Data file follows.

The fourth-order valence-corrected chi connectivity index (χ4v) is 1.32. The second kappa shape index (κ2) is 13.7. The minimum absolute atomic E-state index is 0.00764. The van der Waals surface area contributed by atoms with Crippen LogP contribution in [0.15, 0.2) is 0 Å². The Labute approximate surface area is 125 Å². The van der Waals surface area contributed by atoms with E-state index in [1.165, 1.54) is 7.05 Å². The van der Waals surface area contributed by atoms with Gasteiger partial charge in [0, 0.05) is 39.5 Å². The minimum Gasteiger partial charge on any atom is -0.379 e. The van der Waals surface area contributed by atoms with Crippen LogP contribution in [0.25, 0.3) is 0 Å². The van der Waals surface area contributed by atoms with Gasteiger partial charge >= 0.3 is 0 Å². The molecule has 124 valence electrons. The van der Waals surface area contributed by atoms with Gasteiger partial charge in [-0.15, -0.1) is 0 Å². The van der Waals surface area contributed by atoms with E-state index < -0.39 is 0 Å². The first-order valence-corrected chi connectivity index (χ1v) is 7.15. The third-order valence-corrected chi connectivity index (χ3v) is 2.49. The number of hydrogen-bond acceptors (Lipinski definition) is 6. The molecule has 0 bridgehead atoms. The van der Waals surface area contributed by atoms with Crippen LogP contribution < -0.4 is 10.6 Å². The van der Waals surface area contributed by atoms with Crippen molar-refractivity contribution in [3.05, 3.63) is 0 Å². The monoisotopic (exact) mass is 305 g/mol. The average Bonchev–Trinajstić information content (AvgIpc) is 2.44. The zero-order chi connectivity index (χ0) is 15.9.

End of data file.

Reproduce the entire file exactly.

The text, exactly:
The fourth-order valence-corrected chi connectivity index (χ4v) is 1.32. The second kappa shape index (κ2) is 13.7. The minimum absolute atomic E-state index is 0.00764. The van der Waals surface area contributed by atoms with Crippen LogP contribution in [0.15, 0.2) is 0 Å². The Labute approximate surface area is 125 Å². The van der Waals surface area contributed by atoms with E-state index in [1.165, 1.54) is 7.05 Å². The van der Waals surface area contributed by atoms with Gasteiger partial charge in [0, 0.05) is 39.5 Å². The minimum Gasteiger partial charge on any atom is -0.379 e. The van der Waals surface area contributed by atoms with Crippen LogP contribution in [0.25, 0.3) is 0 Å². The van der Waals surface area contributed by atoms with Gasteiger partial charge >= 0.3 is 0 Å². The molecule has 124 valence electrons. The van der Waals surface area contributed by atoms with Gasteiger partial charge in [-0.15, -0.1) is 0 Å². The van der Waals surface area contributed by atoms with E-state index < -0.39 is 0 Å². The first-order valence-corrected chi connectivity index (χ1v) is 7.15. The third-order valence-corrected chi connectivity index (χ3v) is 2.49. The number of hydrogen-bond acceptors (Lipinski definition) is 6. The molecule has 0 bridgehead atoms. The van der Waals surface area contributed by atoms with Crippen LogP contribution < -0.4 is 10.6 Å². The van der Waals surface area contributed by atoms with Crippen molar-refractivity contribution in [3.05, 3.63) is 0 Å². The monoisotopic (exact) mass is 305 g/mol. The average Bonchev–Trinajstić information content (AvgIpc) is 2.44. The zero-order chi connectivity index (χ0) is 15.9.